This points to what I think is the second fundamental flaw of COSMOS missions. Aside from various other deal breakers I haven't even addressed yet, such as missions that take a half hour to completely spawn while leaving you with large stretches of nothing happening, or 22 jump highsec fetch quests thrown in between combat missions, or being asked to build a random item that takes close to 2 hours to finish in between combat missions, or vast swaths of content being wastefully self limiting when they're doable only once, or the wacky effort vs reward ratios for some agents that make no sense, or the fact that various agents are scattered in opposing faction space some 20+ jumps away who'll hand out missions suited for battleships, or the Gallente and Minmatar zones being left half finished... aside from all that and more, the second contender for absolute worst trait of COSMOS missions is the unforgivable extent to which the game goes out of its way to conceal vital information from the players. Most of the in-game info about mission order, standings requirements, or even something as basic as what you need to do next are either handed out in a needlessly delayed fashion or outright unavailable. Nothing outside of COSMOS points to COSMOS, and few of the agents point to each other. Even when they do, they can throw you into a nightmare dreamt up by the love child of Kafka and Rube Goldberg, where if you screw up even once somewhere in that mess, you're done for good.

An actual roadmap for Amarr COSMOS progress.

The one-two punch of waiting on multiple public respawns, and a "here's a rubix cube, go fuck yourself" design mentality, has lead to a bizarre situation where most people aren't aware of COSMOS missions enough to even know they exist, most people who know enough to at least try them won't have the knowledge to do them smoothly, and the sorry few who actually understand the missions in depth and want to run them will do everything in their power to have other players finish the worst bits so they can buy up the results on contract. If it wasn't for the isolated case of a few decent loot drops, or the sad fact that when all is said and done this is still one of the fastest ways to gain faction standing, then few people in their right mind would put themselves through a COSMOS run more than once. The whole ensemble is so badly put together that they make repeating L4s seem like a rewarding experience.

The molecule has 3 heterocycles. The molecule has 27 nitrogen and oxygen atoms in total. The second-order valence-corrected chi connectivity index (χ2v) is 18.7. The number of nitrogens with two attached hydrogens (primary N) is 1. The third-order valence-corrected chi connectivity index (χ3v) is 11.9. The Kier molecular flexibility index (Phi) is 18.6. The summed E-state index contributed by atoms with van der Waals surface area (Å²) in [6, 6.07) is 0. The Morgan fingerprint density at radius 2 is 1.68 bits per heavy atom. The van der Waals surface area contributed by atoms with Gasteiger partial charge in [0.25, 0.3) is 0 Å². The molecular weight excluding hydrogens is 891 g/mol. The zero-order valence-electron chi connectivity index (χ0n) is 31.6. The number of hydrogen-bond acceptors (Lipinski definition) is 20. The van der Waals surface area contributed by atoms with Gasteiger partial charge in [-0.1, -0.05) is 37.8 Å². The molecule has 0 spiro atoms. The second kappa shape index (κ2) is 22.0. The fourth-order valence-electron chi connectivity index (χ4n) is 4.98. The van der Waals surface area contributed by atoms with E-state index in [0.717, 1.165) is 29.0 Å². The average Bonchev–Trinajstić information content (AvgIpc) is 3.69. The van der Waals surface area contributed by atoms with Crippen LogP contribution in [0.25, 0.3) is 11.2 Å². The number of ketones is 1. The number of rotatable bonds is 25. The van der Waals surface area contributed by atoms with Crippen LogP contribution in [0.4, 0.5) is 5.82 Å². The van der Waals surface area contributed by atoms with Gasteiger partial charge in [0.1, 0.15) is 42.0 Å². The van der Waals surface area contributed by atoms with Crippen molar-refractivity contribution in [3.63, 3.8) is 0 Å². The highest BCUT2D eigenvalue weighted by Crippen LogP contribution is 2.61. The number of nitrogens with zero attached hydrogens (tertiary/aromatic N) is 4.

As it is, I'm already known in my alliance as that crazy person who would leave the wormhole once in a while to perform some kind of self flagellating black magic that summons A Lot of Money. Until most of the underlying design principles for COSMOS missions are revamped, they will continue to be just as obtuse and unpleasant to the vast majority of EVE players. Compared to recent improvements in PvE in the form of burner missions and Drifter AI blackboards, it's a shame to see a long suffering part of the game still remain so utterly broken.

-Guest Blogger, Nivin Sajjad


  1. Truly good tirade is difficult art. You, sir, are a master. Enjoyable read.

  2. A concerned MinmatarFebruary 26, 2015 at 8:55 AM

    Notice that the protest LAR yields the same 61 armor/sec as the T2 LAR at a lower grid cost. Thus it is (arguably) slightly better. I get your point though.

  3. Nice article. I once considered COSMOS the next logical step after tutorial missions (at least for players that were interested in lore, missions, good standings etc.) Not the best direction to point a new player to.

  4. Ah, COSMOS. Bane of my existence. I swear I still sometimes get nightmares from back when I tried not only running Gallente and Minmatar-COSMOS, but also trying to get the parts to build all that stuff I got BPCs for.

    The day I learned how loot spew interacted with COSMOS-hacking sites hurt so bad I had to stop playing for a week.